A lot of municipalities are talking about resiliency and diversification right now, but what defines resilience and how does a community achieve it?
Essentially, resilience is measured by a community’s ability to recover from a downturn or shock. That shock could be economic such as: a general downturn in the economy; closure of a major employer; or macro-economic transition to a non-traditional economic base (e.g. assembly plants to knowledge-based advanced manufacturing).
Shock could equally be a shock delivered by Mother Nature such as Southern Alberta’s 2013 floods; The Beast that hit Fort Mac last year; or Goderich, Ontario’s 2011 tornado. All can be devastating for local businesses, residents and the local Council.
The bottom-line is: How quickly can you recover? The ability to react quickly is closely related to
- The historic flexibility of a community
- Preparedness: how well Council and staff have anticipated and planned their social, economic and physical infrastructure for risk events.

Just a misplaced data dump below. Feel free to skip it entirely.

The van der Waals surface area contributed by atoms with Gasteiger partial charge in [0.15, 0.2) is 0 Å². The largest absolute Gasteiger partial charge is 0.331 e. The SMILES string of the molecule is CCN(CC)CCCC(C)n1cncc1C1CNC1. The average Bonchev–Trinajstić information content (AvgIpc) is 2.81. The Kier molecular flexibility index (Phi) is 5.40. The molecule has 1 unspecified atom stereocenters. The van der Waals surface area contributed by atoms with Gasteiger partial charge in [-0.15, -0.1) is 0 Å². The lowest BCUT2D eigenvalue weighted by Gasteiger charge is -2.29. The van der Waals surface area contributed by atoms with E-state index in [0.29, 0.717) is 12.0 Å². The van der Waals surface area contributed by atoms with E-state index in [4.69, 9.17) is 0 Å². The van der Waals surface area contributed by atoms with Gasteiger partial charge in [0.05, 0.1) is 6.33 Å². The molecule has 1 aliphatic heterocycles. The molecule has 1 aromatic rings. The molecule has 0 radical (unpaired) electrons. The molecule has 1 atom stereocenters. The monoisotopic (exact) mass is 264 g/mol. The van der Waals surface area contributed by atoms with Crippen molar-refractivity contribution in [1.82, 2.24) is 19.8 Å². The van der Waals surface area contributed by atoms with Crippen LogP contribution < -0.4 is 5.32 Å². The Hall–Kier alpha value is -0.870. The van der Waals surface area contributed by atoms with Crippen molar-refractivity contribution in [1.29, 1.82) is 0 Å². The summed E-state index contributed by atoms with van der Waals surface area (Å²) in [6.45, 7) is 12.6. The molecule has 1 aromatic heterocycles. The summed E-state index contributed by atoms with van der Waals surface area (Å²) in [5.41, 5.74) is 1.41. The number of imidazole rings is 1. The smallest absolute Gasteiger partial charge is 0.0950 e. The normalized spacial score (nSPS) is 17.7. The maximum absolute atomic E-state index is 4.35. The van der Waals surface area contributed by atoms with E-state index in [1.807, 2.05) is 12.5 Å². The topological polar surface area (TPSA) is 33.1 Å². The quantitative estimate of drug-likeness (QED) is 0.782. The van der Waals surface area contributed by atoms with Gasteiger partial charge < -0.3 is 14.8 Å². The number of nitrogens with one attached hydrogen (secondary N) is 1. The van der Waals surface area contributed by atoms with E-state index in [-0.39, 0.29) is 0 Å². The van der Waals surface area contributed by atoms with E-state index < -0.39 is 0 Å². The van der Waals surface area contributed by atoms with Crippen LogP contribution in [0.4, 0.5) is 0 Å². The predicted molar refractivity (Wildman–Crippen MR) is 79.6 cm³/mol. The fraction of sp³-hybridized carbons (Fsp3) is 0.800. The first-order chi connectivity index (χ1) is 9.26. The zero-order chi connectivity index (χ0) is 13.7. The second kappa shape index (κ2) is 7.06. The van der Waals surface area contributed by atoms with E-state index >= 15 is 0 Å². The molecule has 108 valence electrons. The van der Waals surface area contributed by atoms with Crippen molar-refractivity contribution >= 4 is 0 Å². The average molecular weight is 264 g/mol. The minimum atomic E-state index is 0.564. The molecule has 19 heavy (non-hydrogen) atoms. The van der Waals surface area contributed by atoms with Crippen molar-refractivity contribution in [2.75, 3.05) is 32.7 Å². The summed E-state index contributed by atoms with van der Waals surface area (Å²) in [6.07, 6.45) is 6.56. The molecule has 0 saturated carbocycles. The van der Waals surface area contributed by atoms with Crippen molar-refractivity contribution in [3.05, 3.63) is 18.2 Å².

In today’s economy, the communities that survive and thrive have:
- An attractive, desirable environment with quality infrastructure, services and amenities for families, newcomers and visitors;
- A diversified economy that doesn’t rely on one sector and is resistant to economic shocks;
- A business-friendly Council and administration that is proactive in helping existing and new businesses thrive;
- A workforce with the skills required by employers, and a willingness to learn and be trained;
- An engaged Chamber of Commerce and other business groups;
- A up to date asset database that recognizes physical, economic, and social strengths;
- Attraction(s) and a unique selling proposition (USP) for each specific target audience: residents, visitors and investors;
- Current, practiced, and understood emergency planning, and most importantly:
- A strategic plan of how to make that happen!
Follow future blogs on: Planning for Resiliency; Community Case Study in Resiliency
Shawna Lawson (Stonehouse) BComm (UofA), MSc (Planning), EcD is a McSweeney Economic Development Associate Consultant, responding to the particular needs smaller municipalities that require economic and community development services. Shawna has worked with communities in Ontario, Alberta, the U.K. and Asia towards economic sustainability.